Sir Freddie Laker, the British pioneer of charter airlines, has died in the United States at the age of 83.
Sir Freddie, who introduced cheap air travel to the world in the 1970s, died of undisclosed causes in Miami, a family friend said.
At its peak, Laker Airways offered London to New York tickets for £118, but was forced out of business in 1982.
Fellow airline tycoon Sir Richard Branson paid tribute to Sir Freddie as "one of Britain's great entrepreneurs".
Sir Richard, owner of Virgin Atlantic, described him as a pioneer.
"I think we all have a lot to thank him for," he said.
"If it hadn't been for Sir Freddie you wouldn't most likely have had Virgin Atlantic. You wouldn't have had the Easyjets of this world."
Sir Freddie, who was knighted in 1978, served in the Royal Air Force during World War II and went on to work for British United Airlines.
He left British United to launch Laker Airways in 1966 - using a business model similar to the budget carriers of today.
The pinnacle of his venture came with the launch of the Laker Skytrain in 1977 - the first low-cost transatlantic operation.
Although popular with the public, Laker Airways became embroiled in price wars with more powerful companies and eventually went bust, owing £270m.
Members of the public set up a "save Laker" fund and raised more than £1m in donations in a bid to see his company resurrected.
Sir Richard Branson named a plane after Sir Freddie
He made several attempts to re-launch the airline, but was eventually blocked by the Civil Aviation Authority.
He then moved to Miami, and later to the Bahamas, where he stayed in the airline business working on smaller projects from his home.
Sir Richard said: "Virgin Atlantic named one of our planes Spirit of Sir Freddie in recognition of our respect for him.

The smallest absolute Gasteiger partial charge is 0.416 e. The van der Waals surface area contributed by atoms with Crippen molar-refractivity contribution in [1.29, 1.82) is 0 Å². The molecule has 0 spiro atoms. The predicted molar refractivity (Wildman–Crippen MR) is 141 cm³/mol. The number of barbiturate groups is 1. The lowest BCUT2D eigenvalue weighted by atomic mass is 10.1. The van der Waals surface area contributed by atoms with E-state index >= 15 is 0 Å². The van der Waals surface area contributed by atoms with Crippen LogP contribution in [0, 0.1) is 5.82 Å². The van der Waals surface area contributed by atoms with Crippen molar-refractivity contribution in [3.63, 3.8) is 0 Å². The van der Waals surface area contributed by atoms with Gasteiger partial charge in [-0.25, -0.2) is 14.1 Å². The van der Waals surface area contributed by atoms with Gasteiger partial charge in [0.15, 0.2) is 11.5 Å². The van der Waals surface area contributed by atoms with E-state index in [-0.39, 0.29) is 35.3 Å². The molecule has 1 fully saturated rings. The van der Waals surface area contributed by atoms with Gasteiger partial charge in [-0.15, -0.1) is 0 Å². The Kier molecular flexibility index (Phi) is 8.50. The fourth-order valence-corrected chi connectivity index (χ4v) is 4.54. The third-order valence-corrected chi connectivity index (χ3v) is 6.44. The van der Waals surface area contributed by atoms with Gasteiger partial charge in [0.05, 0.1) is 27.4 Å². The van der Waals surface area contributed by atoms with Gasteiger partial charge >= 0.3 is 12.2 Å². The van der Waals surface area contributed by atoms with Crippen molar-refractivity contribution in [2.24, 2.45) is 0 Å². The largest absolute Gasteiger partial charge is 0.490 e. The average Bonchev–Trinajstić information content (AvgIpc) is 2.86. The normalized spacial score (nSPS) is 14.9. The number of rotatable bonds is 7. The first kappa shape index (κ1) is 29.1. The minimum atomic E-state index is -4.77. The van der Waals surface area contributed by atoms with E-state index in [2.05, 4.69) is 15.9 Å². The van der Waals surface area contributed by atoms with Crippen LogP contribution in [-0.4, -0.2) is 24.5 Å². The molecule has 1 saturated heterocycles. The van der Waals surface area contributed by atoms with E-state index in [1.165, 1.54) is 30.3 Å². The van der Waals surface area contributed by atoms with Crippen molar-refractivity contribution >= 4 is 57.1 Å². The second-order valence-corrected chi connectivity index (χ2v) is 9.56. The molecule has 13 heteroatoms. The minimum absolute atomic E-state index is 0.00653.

"He was a larger-than-life figure, with a wicked sense of humour and a great friend."
Easyjet founder Stelios Haji-Ioannou said he had been inspired by Sir Freddie.
"Arguably he was a true pioneer because he was ahead of his time," he told BBC Breakfast.
"He was competing with British Airways and the American Airlines back then, before there were the laws to support him and protect him and therefore the big airlines succeeded in putting him out of business.
"He only succeeded a few years later in getting compensation out of them in court so it was a landmark case in unfair competition and he sort of inspired all of us to carry on and survive."
BBC Radio 2 presenter Janice Long told listeners to her show of her days as a Laker Airways stewardess, regularly flying to New York, Toronto and Barbados.
She said: "He really brought those places to the man in the street. And it was incredible. You didn't have to pay for headphones or anything like that, you know. It was all inclusive.
"And he was so good to his staff as well. Occasionally it would be like - right tomorrow he's taking all of you lot out to Majorca. And off you'd go. He was lovely. He was a really good man."